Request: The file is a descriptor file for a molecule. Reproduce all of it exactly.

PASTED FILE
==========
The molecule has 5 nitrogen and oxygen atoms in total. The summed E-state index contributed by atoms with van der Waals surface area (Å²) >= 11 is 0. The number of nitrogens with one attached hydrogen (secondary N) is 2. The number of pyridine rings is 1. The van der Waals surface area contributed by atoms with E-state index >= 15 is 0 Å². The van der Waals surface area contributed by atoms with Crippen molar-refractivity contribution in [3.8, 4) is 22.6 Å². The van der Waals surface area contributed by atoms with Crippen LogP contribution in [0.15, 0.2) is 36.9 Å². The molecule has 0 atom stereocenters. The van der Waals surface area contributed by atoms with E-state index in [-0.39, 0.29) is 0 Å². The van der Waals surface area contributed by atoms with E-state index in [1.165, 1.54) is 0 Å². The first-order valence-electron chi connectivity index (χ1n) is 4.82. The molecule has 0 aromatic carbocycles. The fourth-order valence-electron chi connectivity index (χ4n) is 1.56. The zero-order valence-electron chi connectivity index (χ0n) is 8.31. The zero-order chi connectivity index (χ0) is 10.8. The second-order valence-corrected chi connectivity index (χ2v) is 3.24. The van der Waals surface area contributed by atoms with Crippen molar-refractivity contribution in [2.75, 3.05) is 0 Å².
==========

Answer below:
The molecule has 5 nitrogen and oxygen atoms in total. The summed E-state index contributed by atoms with van der Waals surface area (Å²) >= 11 is 0. The number of nitrogens with one attached hydrogen (secondary N) is 2. The number of pyridine rings is 1. The van der Waals surface area contributed by atoms with E-state index >= 15 is 0 Å². The van der Waals surface area contributed by atoms with Crippen molar-refractivity contribution in [3.8, 4) is 22.6 Å². The van der Waals surface area contributed by atoms with Crippen LogP contribution in [0.15, 0.2) is 36.9 Å². The molecule has 0 atom stereocenters. The van der Waals surface area contributed by atoms with E-state index in [-0.39, 0.29) is 0 Å². The van der Waals surface area contributed by atoms with E-state index in [1.165, 1.54) is 0 Å². The first-order valence-electron chi connectivity index (χ1n) is 4.82. The molecule has 0 aromatic carbocycles. The fourth-order valence-electron chi connectivity index (χ4n) is 1.56. The zero-order valence-electron chi connectivity index (χ0n) is 8.31. The zero-order chi connectivity index (χ0) is 10.8. The second-order valence-corrected chi connectivity index (χ2v) is 3.24. The van der Waals surface area contributed by atoms with Crippen molar-refractivity contribution in [2.75, 3.05) is 0 Å².